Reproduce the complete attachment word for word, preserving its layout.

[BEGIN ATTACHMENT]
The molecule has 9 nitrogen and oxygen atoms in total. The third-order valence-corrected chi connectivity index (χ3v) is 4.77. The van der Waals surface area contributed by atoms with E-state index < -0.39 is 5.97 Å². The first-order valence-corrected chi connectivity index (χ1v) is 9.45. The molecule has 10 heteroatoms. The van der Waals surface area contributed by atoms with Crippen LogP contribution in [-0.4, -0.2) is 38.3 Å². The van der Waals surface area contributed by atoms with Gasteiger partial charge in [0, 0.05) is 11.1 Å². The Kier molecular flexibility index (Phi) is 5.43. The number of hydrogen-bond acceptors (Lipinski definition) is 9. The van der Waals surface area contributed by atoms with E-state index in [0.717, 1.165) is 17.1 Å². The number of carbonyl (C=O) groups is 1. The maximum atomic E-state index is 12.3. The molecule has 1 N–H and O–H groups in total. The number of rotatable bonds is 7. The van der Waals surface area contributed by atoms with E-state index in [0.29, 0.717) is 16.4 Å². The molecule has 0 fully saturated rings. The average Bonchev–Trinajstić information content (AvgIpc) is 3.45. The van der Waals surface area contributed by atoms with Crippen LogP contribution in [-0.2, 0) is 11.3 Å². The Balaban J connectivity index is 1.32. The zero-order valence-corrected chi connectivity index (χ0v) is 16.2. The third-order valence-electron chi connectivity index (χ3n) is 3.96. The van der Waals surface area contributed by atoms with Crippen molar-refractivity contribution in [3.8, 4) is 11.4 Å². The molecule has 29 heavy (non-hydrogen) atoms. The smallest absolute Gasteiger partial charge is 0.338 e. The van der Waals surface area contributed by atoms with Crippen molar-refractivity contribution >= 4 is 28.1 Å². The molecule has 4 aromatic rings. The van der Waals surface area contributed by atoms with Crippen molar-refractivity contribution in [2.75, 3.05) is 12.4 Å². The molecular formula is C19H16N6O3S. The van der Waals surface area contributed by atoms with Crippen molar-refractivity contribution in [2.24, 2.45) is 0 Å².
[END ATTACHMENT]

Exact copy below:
The molecule has 9 nitrogen and oxygen atoms in total. The third-order valence-corrected chi connectivity index (χ3v) is 4.77. The van der Waals surface area contributed by atoms with E-state index < -0.39 is 5.97 Å². The first-order valence-corrected chi connectivity index (χ1v) is 9.45. The molecule has 10 heteroatoms. The van der Waals surface area contributed by atoms with Crippen LogP contribution in [-0.4, -0.2) is 38.3 Å². The van der Waals surface area contributed by atoms with Gasteiger partial charge in [0, 0.05) is 11.1 Å². The Kier molecular flexibility index (Phi) is 5.43. The number of hydrogen-bond acceptors (Lipinski definition) is 9. The van der Waals surface area contributed by atoms with E-state index in [0.717, 1.165) is 17.1 Å². The number of carbonyl (C=O) groups is 1. The maximum atomic E-state index is 12.3. The molecule has 1 N–H and O–H groups in total. The number of rotatable bonds is 7. The van der Waals surface area contributed by atoms with E-state index in [0.29, 0.717) is 16.4 Å². The molecule has 0 fully saturated rings. The average Bonchev–Trinajstić information content (AvgIpc) is 3.45. The van der Waals surface area contributed by atoms with Crippen LogP contribution in [-0.2, 0) is 11.3 Å². The Balaban J connectivity index is 1.32. The zero-order valence-corrected chi connectivity index (χ0v) is 16.2. The third-order valence-electron chi connectivity index (χ3n) is 3.96. The van der Waals surface area contributed by atoms with Crippen molar-refractivity contribution in [3.8, 4) is 11.4 Å². The molecule has 29 heavy (non-hydrogen) atoms. The smallest absolute Gasteiger partial charge is 0.338 e. The van der Waals surface area contributed by atoms with Crippen molar-refractivity contribution >= 4 is 28.1 Å². The molecule has 4 aromatic rings. The van der Waals surface area contributed by atoms with Crippen molar-refractivity contribution in [2.75, 3.05) is 12.4 Å². The molecular formula is C19H16N6O3S. The van der Waals surface area contributed by atoms with Crippen molar-refractivity contribution in [2.24, 2.45) is 0 Å².